It is precise to act
“How is it possible that men are not happy everyday just for the pleasure of being alive?,” the poet Kenko asked himself in the 14th Century. Ueda Miyoji said, “Let us find time for leisure! And let us live each day as if it were two days!” Life only occurs in the present. As long as we ignore how to live each instant as if it was unique, we will not live our life fully. Kenko repeated, “People who fear death should love life intensely.”
Something must be wrong when life becomes a wait.
What about the pleasure of creating, of participating, of knowing that oneself is responsible with solidarity to offer? It is the pleasure of tasting silence and of going out to the encounter of those who stretch their arms for us so that we listen to them with attention, because encounters only take place once in a lifetime. That is why farewells are eternal: repetition is not possible.
The positive news of developing countries do not find space in the media of developed countries. However, rich countries neglect that they could not sustain their style of life without the contributions developing countries make in the form of raw materials.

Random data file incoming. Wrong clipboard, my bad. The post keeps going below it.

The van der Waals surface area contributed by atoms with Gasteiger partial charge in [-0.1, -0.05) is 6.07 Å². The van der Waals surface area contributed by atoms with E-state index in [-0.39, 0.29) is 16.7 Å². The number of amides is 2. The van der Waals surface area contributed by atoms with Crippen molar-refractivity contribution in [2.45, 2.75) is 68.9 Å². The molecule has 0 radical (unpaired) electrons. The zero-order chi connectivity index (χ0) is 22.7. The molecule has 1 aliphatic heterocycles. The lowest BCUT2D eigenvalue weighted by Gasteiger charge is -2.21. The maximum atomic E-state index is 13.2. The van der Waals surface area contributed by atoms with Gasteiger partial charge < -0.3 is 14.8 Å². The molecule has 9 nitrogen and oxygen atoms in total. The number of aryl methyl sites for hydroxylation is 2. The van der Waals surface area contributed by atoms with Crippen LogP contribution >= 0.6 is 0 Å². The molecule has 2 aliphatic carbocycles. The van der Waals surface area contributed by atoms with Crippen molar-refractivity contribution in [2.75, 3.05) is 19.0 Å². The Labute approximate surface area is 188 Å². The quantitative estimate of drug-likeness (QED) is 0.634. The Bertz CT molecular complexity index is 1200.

For that reasons, more than thirty wars are being waged. Weapons are sold to poor countries. Enough is destroyed and, therefore, money has to be lent in the form of “funds for development,” which are used for reconstruction. It is precise that 2 billion people live under the shadow of poverty without access to food, to health care and to a basic education to be self-sufficient. It is precise to pollute the environment of which we are part, turning many poor peoples into cemeteries of our nuclear waste. It is precise that millions of children work 10-hour shifts for a bowl of rice, that three million children are forced into prostitution. It is precise to maintain nine soldiers for every doctor, or for half a teacher. It is precise to turn crop fields into mine fields of death.
It is precise that two million dollars are spent on weapons each minute and that 1,500 children starve to death.
Is it precise that the economic system increases the external debt of developing countries by 75 billion dollars?
It is not precise.
Along with the loud protest, let us propose ideas to share the cause of developing countries and of many impoverished citizens in rich countries. Poverty and exclusion are not natural; they are a consequence of an unjust inequality.
Carlos Gª Fajardo
Translated by Carlos Miguélez
This article was published in the Center of Collaborations for Solidarity (CCS) on 11/29/2004